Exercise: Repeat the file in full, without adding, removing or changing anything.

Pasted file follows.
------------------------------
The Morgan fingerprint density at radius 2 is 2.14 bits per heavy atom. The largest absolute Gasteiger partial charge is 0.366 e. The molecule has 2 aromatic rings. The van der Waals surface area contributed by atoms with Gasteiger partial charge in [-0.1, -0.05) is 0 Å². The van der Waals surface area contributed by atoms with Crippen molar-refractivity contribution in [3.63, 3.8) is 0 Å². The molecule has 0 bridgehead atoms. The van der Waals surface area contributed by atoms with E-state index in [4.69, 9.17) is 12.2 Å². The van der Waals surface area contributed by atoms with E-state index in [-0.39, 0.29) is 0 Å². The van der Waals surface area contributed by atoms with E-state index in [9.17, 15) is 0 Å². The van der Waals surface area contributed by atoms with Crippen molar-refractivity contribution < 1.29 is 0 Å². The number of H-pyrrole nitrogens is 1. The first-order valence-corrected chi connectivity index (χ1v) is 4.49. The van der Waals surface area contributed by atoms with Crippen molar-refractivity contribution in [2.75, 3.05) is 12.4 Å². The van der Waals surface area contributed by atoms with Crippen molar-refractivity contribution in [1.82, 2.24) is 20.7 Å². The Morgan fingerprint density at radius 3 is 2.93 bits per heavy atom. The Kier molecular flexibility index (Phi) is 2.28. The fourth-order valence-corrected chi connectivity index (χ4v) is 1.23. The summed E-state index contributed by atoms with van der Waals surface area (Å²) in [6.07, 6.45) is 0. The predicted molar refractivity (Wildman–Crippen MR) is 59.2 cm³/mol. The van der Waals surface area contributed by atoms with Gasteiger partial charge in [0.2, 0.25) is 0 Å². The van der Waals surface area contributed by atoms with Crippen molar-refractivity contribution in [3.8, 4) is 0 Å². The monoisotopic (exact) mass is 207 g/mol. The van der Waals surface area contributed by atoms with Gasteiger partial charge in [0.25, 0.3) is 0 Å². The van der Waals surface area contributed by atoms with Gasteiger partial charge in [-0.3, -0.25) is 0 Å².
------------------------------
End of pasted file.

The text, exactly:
The Morgan fingerprint density at radius 2 is 2.14 bits per heavy atom. The largest absolute Gasteiger partial charge is 0.366 e. The molecule has 2 aromatic rings. The van der Waals surface area contributed by atoms with Gasteiger partial charge in [-0.1, -0.05) is 0 Å². The van der Waals surface area contributed by atoms with Crippen molar-refractivity contribution in [3.63, 3.8) is 0 Å². The molecule has 0 bridgehead atoms. The van der Waals surface area contributed by atoms with E-state index in [4.69, 9.17) is 12.2 Å². The van der Waals surface area contributed by atoms with E-state index in [-0.39, 0.29) is 0 Å². The van der Waals surface area contributed by atoms with E-state index in [9.17, 15) is 0 Å². The van der Waals surface area contributed by atoms with Crippen molar-refractivity contribution < 1.29 is 0 Å². The number of H-pyrrole nitrogens is 1. The first-order valence-corrected chi connectivity index (χ1v) is 4.49. The van der Waals surface area contributed by atoms with Crippen molar-refractivity contribution in [2.75, 3.05) is 12.4 Å². The van der Waals surface area contributed by atoms with Crippen molar-refractivity contribution in [1.82, 2.24) is 20.7 Å². The Morgan fingerprint density at radius 3 is 2.93 bits per heavy atom. The Kier molecular flexibility index (Phi) is 2.28. The fourth-order valence-corrected chi connectivity index (χ4v) is 1.23. The summed E-state index contributed by atoms with van der Waals surface area (Å²) in [6.07, 6.45) is 0. The predicted molar refractivity (Wildman–Crippen MR) is 59.2 cm³/mol. The van der Waals surface area contributed by atoms with Gasteiger partial charge in [0.2, 0.25) is 0 Å². The van der Waals surface area contributed by atoms with Crippen molar-refractivity contribution in [3.8, 4) is 0 Å². The monoisotopic (exact) mass is 207 g/mol. The van der Waals surface area contributed by atoms with Gasteiger partial charge in [0.25, 0.3) is 0 Å². The van der Waals surface area contributed by atoms with Gasteiger partial charge in [-0.3, -0.25) is 0 Å².